Bianca (Othello)

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Bianca
Doris Dowling as Bianca in Orson Welles' 1952 film, Othello
Creator William Shakespeare
Play Othello
Date c. 1601–1604
Source "Un Capitano Moro" by Cinthio (1565)
Role
  • Cassio's jealous inamorata
  • Iago's unwitting victim
Quote This is some minx's token, and I must take out the work? There; give it your hobbyhorse.
Portrayed by

Bianca is a fictional character in William Shakespeare's Othello (c. 1601–1604). She is Cassio's jealous lover. Despite her brief appearance on stage, Bianca plays a significant role in the progress of Iago's scheme to incite Othello's jealousy of Cassio. Bianca is traditionally regarded as a courtesan, although this occupation is not specifically designated in the drama. The character was occasionally cut from performances in the 19th century on moral grounds.[1] Bianca is not to be confused with Bianca Minola in Shakespeare's The Taming of the Shrew.

Source[edit]

Othello has its source in the 1565 tale "Un Capitano Moro" from Gli Hecatommithi by Giovanni Battista Giraldi Cinthio. While no English translation of Cinthio was available in Shakespeare's lifetime, it is probable that Shakespeare knew both the Italian original and Gabriel Chappuy's 1584 French translation. Cinthio's tale may have been based on an actual incident occurring in Venice about 1508.[1]

Bianca is based upon a character in Cinthio's tale who, apparently of her own volition, copies the work in the handkerchief after finding it in the Cassio counterpart's house. While the woman sits with the handkerchief at a window, the ensign makes certain the Moor sees her with it. The Moor then believes he is confirmed in his suspicions of Desdemona's adultery. It is unclear if Cinthio's character is a courtesan, wife, or other.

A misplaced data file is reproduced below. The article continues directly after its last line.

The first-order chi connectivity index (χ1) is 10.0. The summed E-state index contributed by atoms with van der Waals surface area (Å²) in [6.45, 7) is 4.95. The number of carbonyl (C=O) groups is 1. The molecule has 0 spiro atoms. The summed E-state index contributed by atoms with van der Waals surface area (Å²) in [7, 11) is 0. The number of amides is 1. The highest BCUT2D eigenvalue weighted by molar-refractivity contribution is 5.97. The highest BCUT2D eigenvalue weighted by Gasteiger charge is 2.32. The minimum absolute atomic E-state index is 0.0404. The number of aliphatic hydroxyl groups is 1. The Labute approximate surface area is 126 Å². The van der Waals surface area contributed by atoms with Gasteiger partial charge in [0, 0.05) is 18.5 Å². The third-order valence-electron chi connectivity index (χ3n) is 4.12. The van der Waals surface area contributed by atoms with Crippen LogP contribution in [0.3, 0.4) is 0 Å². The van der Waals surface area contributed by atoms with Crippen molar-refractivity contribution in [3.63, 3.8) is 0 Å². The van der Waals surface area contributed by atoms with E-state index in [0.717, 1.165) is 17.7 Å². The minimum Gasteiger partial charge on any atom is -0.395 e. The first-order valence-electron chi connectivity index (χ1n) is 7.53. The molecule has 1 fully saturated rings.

Role in Othello[edit]

In 3.3, Iago reveals to the audience that, having surreptitiously obtained the handkerchief that Othello had originally given Desdemona as a lover's token, he will lose it in Cassio's lodging. Upon discovering the handkerchief in the following scene, Cassio admires its craftsmanship and asks Bianca to copy it for him. Bianca, already furious with Cassio for his apparent disregard of their relationship, suggests that the handkerchief is a gift from another woman, but eventually agrees to his request.

Midway through 4.1., and prior to Bianca's entrance, Othello has been secretly observing a bawdy discussion between Iago and Cassio about the latter's sexual exploits with a young woman. Thanks to Iago's impeccable planning (and some bad luck), neither speaker mentions the name of the woman in question; it is in fact Bianca, but Othello tragically assumes it to be his wife, Desdemona. Bianca suddenly enters, and her suspicions of Cassio are even greater than before. She is convinced that the handkerchief belongs to another woman, and throws it contemptuously at Cassio's feet. In Othello's eyes, her apparent jealousy confirms his wife's infidelity. This "evidence" completes Iago's manufactured case against Desdemona, and thereafter Othello is determined to murder both her and Cassio.

In film and television[edit]

In film, Doris Dowling played the character in Orson Welles's troubled but critically acclaimed 1952 adaptation. In 1965, Sheila Reid portrayed Bianca in Laurence Olivier's 1965 version, and Indra Ové played the character in the 1995 feature film starring Laurence Fishburne. Bianca was renamed "Brandy" and played by Rachel Shumate in O, a retelling of the story set in a contemporary high school. In the 2006 Hindi film adaptation Omkara, the character was renamed "Billo Chamanbahar" and played by Bipasha Basu. In this variation, the Bianca character is not given a handkerchief, but a jeweled belt called a kamarbandh.

On television, Betsy Blair played the character in a 1955 BBC adaptation with Gordon Heath as Othello and Rosemary Harris as Desdemona. Wendy Morgan played Bianca in 1981 in the critically acclaimed BBC complete Shakespeare series. The character was renamed "Lulu" and played by Rachael Stirling in an award winning modern English telemovie first broadcast on ITV on 23 December 2001.

References[edit]

  1. ^ a b Shakespeare, William. Four Tragedies: Hamlet, Othello, King Lear, Macbeth. Bantam Books, 1988.